in the earliest years of our people, the existence of this metaphor in the Bible leads many scholars to the upsetting assumption that it was a phenomenon that was at least widely known, and probably widespread.
However, a few verses later, the book of Hosea includes a line that can only be understood by those who understand the contrast between the Hebrew words ish and ba’al (see above). After God and Israel are reconciled again, God says, ‘tikre’i ishi, ve-lo tikre’i li od ba’ali.’ ‘It will happen soon that you will call me ‘ishi,’ ‘my husband,’ and you will no longer call me ‘ba’ali,’ ‘my master.’ (Hosea 2:18)
Most biblical commentators, traditional and modern, understand Hosea’s word play to be a reference to the fact that many Israelites were worshipping one of the Canaanite gods whose name was Ba’al. But I cannot help but read this line in the light of these two paradigms for a marital relationship -- the hierarchical paradigm of ‘ba’al’ and the egalitarian paradigm of ‘ish’. God indicates that someday soon, the relationship between God and Israel will operate on the ‘ish’ paradigm - the paradigm of mutual respect rather than the paradigm of domination and hierarchy.
Years ago I made a promise to a student of mine that whenever this troubling haftarah would be read, I would use it as an opportunity to call attention to relationship abuse in the Jewish community. It is a horrific fact that too many marriages and relationships today, in the Jewish community and throughout the world, continue to operate on the ba’al paradigm, characterized by intimidation, control, and even physical violence. (Of course both men and women can be victims of such abuse, and both men and women can be perpetrators, and such abuse can exist in relationships of all kinds. But there is no question that centuries of institutionalized subjugation of women, in nearly every society around the globe, has exacerbated this problem.)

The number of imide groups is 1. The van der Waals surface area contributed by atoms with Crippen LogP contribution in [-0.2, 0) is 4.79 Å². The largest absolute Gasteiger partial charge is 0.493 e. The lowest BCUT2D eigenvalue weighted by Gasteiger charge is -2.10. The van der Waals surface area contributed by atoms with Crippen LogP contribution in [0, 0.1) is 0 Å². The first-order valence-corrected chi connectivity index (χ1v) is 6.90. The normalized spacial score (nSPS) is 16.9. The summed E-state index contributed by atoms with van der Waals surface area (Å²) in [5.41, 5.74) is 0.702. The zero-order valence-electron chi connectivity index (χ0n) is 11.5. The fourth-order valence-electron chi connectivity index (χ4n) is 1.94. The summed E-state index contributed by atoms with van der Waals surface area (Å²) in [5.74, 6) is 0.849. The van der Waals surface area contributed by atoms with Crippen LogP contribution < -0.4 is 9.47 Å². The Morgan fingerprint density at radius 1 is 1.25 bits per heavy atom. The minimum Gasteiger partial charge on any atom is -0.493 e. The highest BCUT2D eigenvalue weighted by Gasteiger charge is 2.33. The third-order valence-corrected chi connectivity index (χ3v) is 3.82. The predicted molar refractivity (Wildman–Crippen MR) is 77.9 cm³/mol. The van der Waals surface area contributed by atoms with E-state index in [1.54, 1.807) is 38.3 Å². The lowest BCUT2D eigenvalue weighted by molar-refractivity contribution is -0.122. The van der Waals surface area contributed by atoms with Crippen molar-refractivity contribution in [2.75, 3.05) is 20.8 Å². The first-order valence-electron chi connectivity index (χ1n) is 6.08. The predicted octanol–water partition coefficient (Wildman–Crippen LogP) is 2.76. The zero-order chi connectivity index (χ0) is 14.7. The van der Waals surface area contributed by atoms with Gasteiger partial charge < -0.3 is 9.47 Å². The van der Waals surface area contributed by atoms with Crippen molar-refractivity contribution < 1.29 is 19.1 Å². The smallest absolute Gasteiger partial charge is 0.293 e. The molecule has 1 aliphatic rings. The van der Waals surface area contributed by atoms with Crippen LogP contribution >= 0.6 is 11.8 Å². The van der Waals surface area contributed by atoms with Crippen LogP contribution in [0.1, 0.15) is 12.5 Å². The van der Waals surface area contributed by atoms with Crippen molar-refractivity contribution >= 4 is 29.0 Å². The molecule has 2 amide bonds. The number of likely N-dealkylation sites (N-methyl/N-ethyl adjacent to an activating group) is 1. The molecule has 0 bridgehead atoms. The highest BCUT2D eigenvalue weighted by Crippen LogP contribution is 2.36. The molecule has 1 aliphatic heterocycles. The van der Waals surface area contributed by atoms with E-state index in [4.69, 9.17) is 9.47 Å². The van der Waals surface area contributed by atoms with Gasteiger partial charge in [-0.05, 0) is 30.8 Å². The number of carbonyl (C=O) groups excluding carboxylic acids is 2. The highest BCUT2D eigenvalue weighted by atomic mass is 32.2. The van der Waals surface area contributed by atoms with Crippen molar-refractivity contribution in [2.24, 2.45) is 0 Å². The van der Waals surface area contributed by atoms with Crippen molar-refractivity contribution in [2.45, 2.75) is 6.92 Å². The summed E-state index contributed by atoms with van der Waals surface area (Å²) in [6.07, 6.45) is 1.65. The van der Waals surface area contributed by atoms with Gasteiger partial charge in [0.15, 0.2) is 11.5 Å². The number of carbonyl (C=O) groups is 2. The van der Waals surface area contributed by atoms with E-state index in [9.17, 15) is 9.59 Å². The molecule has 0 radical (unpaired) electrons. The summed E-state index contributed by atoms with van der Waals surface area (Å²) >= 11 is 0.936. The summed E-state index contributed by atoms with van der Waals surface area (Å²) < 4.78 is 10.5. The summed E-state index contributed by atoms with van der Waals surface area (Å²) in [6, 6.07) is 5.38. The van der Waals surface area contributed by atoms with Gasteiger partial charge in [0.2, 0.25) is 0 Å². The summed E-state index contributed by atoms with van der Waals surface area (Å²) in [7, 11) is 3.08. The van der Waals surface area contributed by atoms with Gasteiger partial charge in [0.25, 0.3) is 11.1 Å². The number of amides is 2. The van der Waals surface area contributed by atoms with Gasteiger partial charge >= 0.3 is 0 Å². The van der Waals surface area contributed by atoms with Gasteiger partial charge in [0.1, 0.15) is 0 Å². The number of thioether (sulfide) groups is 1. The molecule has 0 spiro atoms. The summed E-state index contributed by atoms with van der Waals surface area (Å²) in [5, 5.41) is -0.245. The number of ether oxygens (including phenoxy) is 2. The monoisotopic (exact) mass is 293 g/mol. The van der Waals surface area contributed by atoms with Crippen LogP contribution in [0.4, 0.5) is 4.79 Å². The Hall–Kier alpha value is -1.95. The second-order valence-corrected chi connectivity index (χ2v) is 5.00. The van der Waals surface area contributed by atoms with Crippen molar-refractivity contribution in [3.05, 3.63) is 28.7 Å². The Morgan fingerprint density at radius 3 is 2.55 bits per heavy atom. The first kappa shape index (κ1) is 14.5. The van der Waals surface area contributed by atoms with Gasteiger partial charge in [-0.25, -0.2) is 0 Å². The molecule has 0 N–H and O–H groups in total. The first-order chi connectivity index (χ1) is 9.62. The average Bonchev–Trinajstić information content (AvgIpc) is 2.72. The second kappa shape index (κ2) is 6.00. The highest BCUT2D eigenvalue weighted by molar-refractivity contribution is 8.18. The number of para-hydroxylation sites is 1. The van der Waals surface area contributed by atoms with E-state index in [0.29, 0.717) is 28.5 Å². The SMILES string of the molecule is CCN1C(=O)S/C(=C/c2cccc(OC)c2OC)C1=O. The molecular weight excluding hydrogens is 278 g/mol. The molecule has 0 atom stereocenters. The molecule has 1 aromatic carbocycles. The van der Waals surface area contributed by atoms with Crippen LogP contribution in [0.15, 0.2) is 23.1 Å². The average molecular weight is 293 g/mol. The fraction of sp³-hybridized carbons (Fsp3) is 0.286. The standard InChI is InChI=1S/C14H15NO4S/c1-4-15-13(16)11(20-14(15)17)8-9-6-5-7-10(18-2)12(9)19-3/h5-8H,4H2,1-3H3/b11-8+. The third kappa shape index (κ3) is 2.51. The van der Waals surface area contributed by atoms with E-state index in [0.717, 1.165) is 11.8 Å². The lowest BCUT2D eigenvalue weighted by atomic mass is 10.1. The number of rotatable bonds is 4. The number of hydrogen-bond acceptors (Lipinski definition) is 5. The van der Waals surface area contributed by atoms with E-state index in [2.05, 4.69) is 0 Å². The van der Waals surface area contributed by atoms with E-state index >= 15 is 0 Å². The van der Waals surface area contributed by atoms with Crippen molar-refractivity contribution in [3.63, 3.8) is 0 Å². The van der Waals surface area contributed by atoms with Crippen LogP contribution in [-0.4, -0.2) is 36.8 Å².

Whereas there’s a common perception that domestic violence is less common in the Jewish community -- the numbers don’t necessarily bear that out. In fact, the stereotype is an example of widespread denial. The rate of domestic abuse in the Jewish community is 15-25% of households -- the same as in the American population as a whole.
The Jewish world now devotes significant resources to this issue, with a number of organizations in our area and throughout the U.S. to support victims of domestic abuse, and hotlines, and shelters. One such organization, the Rachel Coalition, is sponsored by our local Jewish Family Service. (See www.rachelcoalition.org.) But all these efforts at addressing the problem cannot be effective as long as an atmosphere of denial persists.
As the Jewish community reads from the book of Hosea this month, recalling uncomfortable moments in our pasts, may we be united not only in condemning domestic abuse in all of its forms, but also in looking forward to the realization of Hosea’s words: ‘Ve-hayah bayom ha-hu, ne’um adonai, tikre’i ishi, ve-lo tikre’i li od ba’ali.’ ‘It will happen on that day, says Adonai, that you will call me ‘ishi,’ ‘my husband,’ and you will no longer call me ‘ba’ali,’ ‘my master.’ (Hosea 2:18)